nk497 writes "With businesses increasingly using digital tech like virtual worlds and Twitter, their staff will have to be given guidelines on how they 'dress' their avatars, according to analysts. 'As the use of virtual environments for business purposes grows, enterprises need to understand how employees are using avatars in ways that might affect the enterprise or the enterprise's reputation,' said James Lundy, managing vice president at Gartner, in a statement. 'We advise establishing codes of behavior that apply in any circumstance when an employee is acting as a company representative, whether in a real or virtual environment.'"
Earth

Captain Bligh's Logbooks To Yield Climate Bounty 232

Posted by kdawson
from the ball-bearing-ink-smears dept.
Pickens writes "The BBC reports that researchers are digitizing the captains' logs from the voyages of Charles Darwin on HMS Beagle, Captain Cook from HMS Discovery, Captain Bligh from The Bounty, and 300 other 18th and 19th century ships' logbooks to provide historical climate records for modern-day climate researchers who will use the meteorological data to build up a picture of weather patterns in the world at the beginning of the industrial era. The researchers are cross-referencing the data with historical records for crop failures, droughts and storms and will compare it with data for the modern era in order to predict similar events in the future. 'The observations from the logbooks on wind force and weather are astonishingly good and often better than modern logbooks,' says Climatologist Dr. Dennis Wheeler from the University of Sunderland. 'Of course the sailors had to be conscientious. The thought that you could hit a reef was a great incentive to get your observations absolutely right!' The logbooks will be online next year at the UK's National Archives."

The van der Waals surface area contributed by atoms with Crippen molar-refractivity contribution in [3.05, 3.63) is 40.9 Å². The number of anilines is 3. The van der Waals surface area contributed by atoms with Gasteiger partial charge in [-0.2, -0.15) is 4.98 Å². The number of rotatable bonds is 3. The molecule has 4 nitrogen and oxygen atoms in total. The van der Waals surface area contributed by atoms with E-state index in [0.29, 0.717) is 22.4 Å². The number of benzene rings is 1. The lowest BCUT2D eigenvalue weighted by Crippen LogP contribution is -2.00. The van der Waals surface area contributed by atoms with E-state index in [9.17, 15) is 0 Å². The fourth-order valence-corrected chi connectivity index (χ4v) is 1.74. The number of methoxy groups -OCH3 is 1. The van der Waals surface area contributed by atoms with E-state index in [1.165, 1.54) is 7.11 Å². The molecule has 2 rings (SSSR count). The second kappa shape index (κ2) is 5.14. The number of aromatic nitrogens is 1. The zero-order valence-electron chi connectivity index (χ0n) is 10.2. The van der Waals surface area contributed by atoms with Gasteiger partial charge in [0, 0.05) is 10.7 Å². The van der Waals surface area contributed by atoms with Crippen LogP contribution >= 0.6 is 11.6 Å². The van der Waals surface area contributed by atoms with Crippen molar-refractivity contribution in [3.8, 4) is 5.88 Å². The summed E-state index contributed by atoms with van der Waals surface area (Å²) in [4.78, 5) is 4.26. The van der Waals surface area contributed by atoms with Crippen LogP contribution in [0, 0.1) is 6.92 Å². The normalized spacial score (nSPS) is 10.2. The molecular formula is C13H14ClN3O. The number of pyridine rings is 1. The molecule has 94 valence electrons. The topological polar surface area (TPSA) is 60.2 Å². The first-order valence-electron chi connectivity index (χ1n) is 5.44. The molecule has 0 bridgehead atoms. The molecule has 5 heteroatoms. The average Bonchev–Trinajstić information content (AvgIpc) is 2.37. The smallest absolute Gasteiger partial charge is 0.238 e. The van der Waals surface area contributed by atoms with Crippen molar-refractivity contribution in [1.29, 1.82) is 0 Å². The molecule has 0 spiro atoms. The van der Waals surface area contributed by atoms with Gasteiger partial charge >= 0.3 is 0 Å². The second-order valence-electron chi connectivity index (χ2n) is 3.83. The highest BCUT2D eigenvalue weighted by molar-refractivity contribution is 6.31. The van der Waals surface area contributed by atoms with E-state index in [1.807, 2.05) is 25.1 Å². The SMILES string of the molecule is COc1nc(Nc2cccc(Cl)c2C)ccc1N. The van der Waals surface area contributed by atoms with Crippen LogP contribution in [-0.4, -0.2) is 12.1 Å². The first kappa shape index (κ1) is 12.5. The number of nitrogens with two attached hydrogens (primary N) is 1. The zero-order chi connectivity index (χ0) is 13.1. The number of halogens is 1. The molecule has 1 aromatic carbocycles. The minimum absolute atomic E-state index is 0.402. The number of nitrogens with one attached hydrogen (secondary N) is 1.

Security

Schneier On Un-Authentication 336

Posted by CmdrTaco
from the gimme-back-my-keys dept.
Trailrunner7 writes "Bruce Schenier writes on Threatpost.com: 'In computer security, a lot of effort is spent on the authentication problem. Whether it is passwords, secure tokens, secret questions, image mnemonics, or something else, engineers are continually coming up with more complicated — and hopefully more secure — ways for you to prove you are who you say you are over the Internet. This is important stuff, as anyone with an online bank account or remote corporate network knows. But a lot less thought and work have gone into the other end of the problem: how do you tell the system on the other end of the line that you are no longer there? How do you un-authenticate yourself? My home computer requires me to log out or turn my computer off when I want to un-authenticate. This works for me because I know enough to do it, but lots of people just leave their computer on and running when they walk away. As a result, many office computers are left logged in when people go to lunch, or when they go home for the night. This, obviously, is a security vulnerability.'"
Microsoft

Dell Says Re-Imaging HDs a Burden If Word Banned 376

Posted by timothy
from the what-you're-used-to dept.